So, based on the previous “issues”, I think we have enough motivation to prototype a platform that:

  • Allows you to get the most relevant (high-ranked) resumes from a “raw” Job post. That would significantly reduce operational time and costs.
  • Provides insightful information about the candidate and allows you to ask language natural questions on the resume.

Having a clear motivation, let’s get straight to the technical solution.

Structuring the project

For this project, we will leverage Semantic search; according to Wikipedia, “Semantic search denotes search with meaning, as distinguished from lexical search where the search engine looks for literal matches of the query words or variants of them, without understanding the overall meaning of the query. Semantic search seeks to improve search accuracy by understanding the searcher’s intent and the contextual meaning of terms as they appear in the searchable dataspace.”.

In other words, we will use semantic search to capture the intent or meaning of a job post and then match that contextual meaning to relevant resumes from our searchable dataspace (the company’s resume database). So, before matching the job post to the resume database, we must capture the contextual meaning of all the resumes we have and save them in suitable storage that we can query in the future.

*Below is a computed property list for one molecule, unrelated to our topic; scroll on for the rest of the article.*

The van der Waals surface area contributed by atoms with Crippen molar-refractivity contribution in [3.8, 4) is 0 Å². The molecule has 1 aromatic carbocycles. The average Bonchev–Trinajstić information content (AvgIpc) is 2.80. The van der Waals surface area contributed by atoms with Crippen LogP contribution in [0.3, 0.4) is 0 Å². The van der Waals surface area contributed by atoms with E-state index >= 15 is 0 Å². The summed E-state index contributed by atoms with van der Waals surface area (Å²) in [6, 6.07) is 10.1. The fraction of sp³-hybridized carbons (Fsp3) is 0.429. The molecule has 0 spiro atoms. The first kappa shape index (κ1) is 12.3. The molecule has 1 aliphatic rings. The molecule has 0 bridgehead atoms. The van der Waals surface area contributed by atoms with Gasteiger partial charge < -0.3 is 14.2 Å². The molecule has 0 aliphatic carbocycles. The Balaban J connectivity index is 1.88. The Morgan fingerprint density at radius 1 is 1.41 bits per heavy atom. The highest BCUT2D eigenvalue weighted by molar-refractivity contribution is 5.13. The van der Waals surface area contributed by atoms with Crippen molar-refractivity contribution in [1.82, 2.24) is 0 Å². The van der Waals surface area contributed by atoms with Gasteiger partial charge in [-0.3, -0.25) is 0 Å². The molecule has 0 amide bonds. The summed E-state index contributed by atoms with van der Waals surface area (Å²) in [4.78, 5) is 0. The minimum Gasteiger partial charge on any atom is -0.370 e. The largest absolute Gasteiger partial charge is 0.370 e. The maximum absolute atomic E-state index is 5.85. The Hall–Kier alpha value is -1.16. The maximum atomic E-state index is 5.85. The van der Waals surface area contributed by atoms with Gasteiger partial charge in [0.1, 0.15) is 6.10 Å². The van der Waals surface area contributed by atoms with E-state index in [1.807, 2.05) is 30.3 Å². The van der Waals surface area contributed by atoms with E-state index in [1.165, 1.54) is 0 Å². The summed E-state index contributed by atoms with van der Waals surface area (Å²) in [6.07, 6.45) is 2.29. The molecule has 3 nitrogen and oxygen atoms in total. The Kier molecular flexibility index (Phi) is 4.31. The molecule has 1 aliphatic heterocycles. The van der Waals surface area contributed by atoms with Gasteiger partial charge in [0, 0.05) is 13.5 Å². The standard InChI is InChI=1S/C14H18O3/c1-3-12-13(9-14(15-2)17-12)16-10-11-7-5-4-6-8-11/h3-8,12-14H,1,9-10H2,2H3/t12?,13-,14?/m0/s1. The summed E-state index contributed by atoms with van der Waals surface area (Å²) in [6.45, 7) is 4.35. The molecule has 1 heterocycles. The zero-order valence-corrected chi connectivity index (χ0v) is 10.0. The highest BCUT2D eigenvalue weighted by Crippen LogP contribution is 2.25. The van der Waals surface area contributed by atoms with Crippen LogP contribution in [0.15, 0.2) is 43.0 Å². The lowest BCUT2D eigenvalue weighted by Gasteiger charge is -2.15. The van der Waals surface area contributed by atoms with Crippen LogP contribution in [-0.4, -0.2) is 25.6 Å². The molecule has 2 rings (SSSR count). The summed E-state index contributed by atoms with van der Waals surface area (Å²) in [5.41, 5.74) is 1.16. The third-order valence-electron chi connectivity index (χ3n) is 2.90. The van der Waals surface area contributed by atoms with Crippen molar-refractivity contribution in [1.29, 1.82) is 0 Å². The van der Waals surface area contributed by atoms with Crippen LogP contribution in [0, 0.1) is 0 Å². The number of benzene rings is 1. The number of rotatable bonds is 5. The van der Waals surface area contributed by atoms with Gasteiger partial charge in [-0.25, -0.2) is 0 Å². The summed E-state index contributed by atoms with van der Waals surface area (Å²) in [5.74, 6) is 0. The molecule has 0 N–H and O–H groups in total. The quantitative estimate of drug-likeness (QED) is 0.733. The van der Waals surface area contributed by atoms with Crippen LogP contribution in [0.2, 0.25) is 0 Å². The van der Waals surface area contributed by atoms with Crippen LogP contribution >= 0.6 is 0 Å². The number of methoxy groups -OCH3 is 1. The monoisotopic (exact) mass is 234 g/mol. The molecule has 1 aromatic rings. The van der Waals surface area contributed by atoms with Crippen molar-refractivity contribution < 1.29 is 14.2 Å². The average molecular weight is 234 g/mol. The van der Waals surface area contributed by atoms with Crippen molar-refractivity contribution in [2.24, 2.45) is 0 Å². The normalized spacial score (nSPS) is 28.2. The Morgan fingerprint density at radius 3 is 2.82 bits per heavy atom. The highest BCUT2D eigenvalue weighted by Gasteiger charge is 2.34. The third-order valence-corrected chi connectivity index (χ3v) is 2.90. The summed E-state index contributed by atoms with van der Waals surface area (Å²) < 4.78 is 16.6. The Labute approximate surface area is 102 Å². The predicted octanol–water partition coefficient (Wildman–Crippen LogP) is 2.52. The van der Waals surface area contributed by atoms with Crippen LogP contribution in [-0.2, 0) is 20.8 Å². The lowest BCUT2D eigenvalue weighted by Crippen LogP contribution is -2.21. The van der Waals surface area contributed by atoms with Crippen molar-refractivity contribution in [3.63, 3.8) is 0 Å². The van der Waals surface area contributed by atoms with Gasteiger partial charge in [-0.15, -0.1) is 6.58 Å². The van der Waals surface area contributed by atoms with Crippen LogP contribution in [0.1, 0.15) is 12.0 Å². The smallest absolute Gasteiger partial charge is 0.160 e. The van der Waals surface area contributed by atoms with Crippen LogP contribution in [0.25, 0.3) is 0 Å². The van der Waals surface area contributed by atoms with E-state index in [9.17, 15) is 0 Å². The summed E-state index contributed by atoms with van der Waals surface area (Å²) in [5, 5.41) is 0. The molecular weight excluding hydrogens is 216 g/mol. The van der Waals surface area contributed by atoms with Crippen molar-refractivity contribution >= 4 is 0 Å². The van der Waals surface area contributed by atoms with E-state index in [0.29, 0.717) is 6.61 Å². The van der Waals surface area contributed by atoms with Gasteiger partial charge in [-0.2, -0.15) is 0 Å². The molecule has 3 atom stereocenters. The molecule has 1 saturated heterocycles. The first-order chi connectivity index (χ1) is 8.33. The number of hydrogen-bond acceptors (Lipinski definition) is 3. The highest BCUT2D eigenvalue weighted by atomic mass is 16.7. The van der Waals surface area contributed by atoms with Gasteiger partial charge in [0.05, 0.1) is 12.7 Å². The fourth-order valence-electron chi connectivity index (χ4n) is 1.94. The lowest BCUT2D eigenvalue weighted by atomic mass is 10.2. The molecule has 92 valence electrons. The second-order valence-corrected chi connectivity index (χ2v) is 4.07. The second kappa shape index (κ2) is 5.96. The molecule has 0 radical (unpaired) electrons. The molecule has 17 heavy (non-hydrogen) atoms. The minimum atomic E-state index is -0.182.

In NLP (Natural language processing) terms, the contextual meaning of a sentence, word, or paragraph is called an embedding vector, a multidimensional float vector ranging from hundreds to thousands of dimensions. We can use pre-trained NLP models to extract embedding vectors. In this case, we are using the fantastic library HuggingFace Transformers to extract the embedding vectors of all our resumes.